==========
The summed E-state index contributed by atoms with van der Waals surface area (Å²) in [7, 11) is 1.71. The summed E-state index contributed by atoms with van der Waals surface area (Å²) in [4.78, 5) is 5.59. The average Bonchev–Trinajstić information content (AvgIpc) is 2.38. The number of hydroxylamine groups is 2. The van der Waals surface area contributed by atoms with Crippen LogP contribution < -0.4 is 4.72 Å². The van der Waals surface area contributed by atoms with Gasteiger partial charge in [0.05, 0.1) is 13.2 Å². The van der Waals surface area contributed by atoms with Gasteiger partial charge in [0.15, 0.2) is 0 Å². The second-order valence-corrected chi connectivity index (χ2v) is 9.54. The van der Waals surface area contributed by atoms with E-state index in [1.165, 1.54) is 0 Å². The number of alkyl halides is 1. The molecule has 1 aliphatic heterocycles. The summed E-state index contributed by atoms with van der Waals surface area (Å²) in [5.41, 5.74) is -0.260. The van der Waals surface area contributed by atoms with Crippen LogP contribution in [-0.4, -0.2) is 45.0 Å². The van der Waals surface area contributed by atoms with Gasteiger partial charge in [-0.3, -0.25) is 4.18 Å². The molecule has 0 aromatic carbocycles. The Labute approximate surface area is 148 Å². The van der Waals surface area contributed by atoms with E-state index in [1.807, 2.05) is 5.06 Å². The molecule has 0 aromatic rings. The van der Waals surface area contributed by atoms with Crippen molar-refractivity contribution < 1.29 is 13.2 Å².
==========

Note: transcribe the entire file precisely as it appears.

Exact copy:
The summed E-state index contributed by atoms with van der Waals surface area (Å²) in [7, 11) is 1.71. The summed E-state index contributed by atoms with van der Waals surface area (Å²) in [4.78, 5) is 5.59. The average Bonchev–Trinajstić information content (AvgIpc) is 2.38. The number of hydroxylamine groups is 2. The van der Waals surface area contributed by atoms with Crippen LogP contribution < -0.4 is 4.72 Å². The van der Waals surface area contributed by atoms with Gasteiger partial charge in [0.05, 0.1) is 13.2 Å². The van der Waals surface area contributed by atoms with Gasteiger partial charge in [0.15, 0.2) is 0 Å². The second-order valence-corrected chi connectivity index (χ2v) is 9.54. The van der Waals surface area contributed by atoms with E-state index in [1.165, 1.54) is 0 Å². The number of alkyl halides is 1. The molecule has 1 aliphatic heterocycles. The summed E-state index contributed by atoms with van der Waals surface area (Å²) in [5.41, 5.74) is -0.260. The van der Waals surface area contributed by atoms with Crippen LogP contribution in [-0.4, -0.2) is 45.0 Å². The van der Waals surface area contributed by atoms with Gasteiger partial charge in [-0.3, -0.25) is 4.18 Å². The molecule has 0 aromatic carbocycles. The Labute approximate surface area is 148 Å². The van der Waals surface area contributed by atoms with E-state index in [1.807, 2.05) is 5.06 Å². The molecule has 0 aromatic rings. The van der Waals surface area contributed by atoms with Crippen molar-refractivity contribution < 1.29 is 13.2 Å².